Gemma Rose is a stripper, OnlyFans content creator, professional model, sex worker rights activist and instructor. And yet, a while back I realised had committed a crime: I’d never interviewed her for this blog! It was time I made up for it. I am so excited to share this interview with Gemma, a super important voice and role model in our industry and beyond. Hope you enjoy reading it as much as I enjoyed writing it!

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Picture by Ian Jolly

Why I love Gemma Rose

Gemma Rose has made a name for herself both as a pole instructor / performer and as a sex worker activist. With her fab, ASMR like Essex accent and sparkly voice, she has taught the UK and international pole dance industry so much in terms of sex worker rights, how to pay respect to the founders of our industry and how to help UK strip clubs to remain open. Part of the Northern Sex Workers Collective, she has been campaigning against strip club closures across the United Kingdom and has been creating sex-positive and sex worker positive offline and online spaces for every pole dancer who wants to listen.

Gemma Rose and I have exchanged many IG DMs and passionate voice notes, and she’s someone I really admire – not just because of her activism, but also because of her killer moves. And yet, somehow, she remains humble and she’s one of the easiest people to chat with in our industry. So without further ado, get to know Gemma if you don’t already… and really, have you been living under a rock?

Gemma Rose’s pole dancing career

Gemma Rose describes her dancing style as “sensual strippery goodness, the sluttiest it gets, all the eye fuckery and undulations,” which, in my humble opinion, is life. Her style, I think, reflects her training: she learnt from none other than the iconic Doris Arnold at Le Studio Françoise, in Paris.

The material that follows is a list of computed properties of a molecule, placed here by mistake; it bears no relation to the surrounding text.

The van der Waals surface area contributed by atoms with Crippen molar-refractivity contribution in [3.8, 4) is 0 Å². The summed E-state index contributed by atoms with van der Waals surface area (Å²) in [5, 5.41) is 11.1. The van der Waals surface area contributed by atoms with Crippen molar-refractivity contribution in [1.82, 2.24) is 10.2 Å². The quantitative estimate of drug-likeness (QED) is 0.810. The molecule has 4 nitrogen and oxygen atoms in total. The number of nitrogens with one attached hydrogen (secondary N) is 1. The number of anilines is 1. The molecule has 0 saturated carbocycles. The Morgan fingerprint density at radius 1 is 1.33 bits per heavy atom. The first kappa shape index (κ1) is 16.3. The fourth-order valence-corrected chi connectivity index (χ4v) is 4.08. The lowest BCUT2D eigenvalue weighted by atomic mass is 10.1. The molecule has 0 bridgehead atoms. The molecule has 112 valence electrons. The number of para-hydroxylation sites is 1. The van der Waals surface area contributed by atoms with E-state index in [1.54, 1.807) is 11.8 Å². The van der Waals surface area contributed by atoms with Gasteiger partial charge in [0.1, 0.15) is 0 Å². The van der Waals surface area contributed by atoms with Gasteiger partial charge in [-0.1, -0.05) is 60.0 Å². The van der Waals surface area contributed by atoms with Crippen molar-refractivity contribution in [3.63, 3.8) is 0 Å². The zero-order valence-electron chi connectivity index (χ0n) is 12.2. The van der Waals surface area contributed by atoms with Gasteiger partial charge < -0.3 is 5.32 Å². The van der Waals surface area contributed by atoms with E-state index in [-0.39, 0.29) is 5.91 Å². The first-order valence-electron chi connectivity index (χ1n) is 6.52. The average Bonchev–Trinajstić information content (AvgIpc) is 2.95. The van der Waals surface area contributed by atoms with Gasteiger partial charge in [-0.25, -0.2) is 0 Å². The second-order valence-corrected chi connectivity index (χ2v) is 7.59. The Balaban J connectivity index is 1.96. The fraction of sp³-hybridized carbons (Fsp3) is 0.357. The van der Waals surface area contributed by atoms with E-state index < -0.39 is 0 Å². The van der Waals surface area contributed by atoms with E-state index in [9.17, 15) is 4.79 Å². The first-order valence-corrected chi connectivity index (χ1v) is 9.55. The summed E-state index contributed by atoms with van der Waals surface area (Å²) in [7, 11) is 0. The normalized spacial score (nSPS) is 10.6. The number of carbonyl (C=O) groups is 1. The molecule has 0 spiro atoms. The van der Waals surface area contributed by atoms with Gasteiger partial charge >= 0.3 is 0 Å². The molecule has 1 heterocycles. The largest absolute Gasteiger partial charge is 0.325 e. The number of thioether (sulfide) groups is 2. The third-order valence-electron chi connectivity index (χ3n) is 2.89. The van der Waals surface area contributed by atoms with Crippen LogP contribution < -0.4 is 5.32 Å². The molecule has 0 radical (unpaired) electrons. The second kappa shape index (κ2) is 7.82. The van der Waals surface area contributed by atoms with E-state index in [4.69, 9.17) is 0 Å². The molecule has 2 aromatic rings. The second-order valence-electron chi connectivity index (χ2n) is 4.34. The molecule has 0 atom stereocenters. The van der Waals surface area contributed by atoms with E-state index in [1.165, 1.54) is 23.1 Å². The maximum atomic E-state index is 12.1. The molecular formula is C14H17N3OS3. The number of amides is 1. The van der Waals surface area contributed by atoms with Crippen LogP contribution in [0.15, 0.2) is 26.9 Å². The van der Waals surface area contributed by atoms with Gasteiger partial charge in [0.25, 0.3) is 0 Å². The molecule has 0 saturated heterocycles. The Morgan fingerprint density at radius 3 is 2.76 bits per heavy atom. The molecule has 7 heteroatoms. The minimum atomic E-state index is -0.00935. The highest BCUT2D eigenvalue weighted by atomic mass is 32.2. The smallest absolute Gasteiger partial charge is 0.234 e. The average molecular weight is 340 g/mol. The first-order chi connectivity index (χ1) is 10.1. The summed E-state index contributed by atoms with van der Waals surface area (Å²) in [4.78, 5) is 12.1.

Teaching wise, Gemma Rose and I have had a similar journey. She started teaching around the same time as me – 2019 – when she became an instructor at Off The Ground Pole Dance in Sheffield, the studio she now calls her pole home. Teaching gives Gemma Rose great joy: “Helping students get in touch with their sexuality and finding ways of how they want to sexually express themselves is everything to me. My class atmosphere is usually super sexy but a great laugh at the same time!”

Like me, she thinks she owes her teaching success to the pandemic. She says:

“It’s been hard on so many of us, including myself. However, I feel the industry stopped, took a big breath and has allowed for new people to step forwards into the limelight via social media. People started to notice me mostly for my activism work and then a few stuck around for my dancing and teaching I guess!”


Gemma Rose adds:

“I totally didn’t expect to be joined by people from all over the world – like you, [people] in the Netherlands / Australia / America have heard of me?! Something about being confined to our homes had allowed the elitism in our industry to dissipate and people wanted to learn authentic stripper shit from a stripper that also has a pretty loud voice about sex worker rights.”

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Pic by Andy Earthorne

Gemma Rose’s online classes did so well that she set up a Buy Me A Coffee profile (the same platform I use to sell my tutorials, a very similar set up as Patreon but more flexible) so that people could access recordings, and that helped her grow even more. She used her BMC to campaign to reach the goals of paying her bills each month. “And fuck, the people came through for me and some,” she says, grateful of the support. Teaching online during the pandemic gave Gemma the opportunity to perform in online shows and teach online guest classes and camps.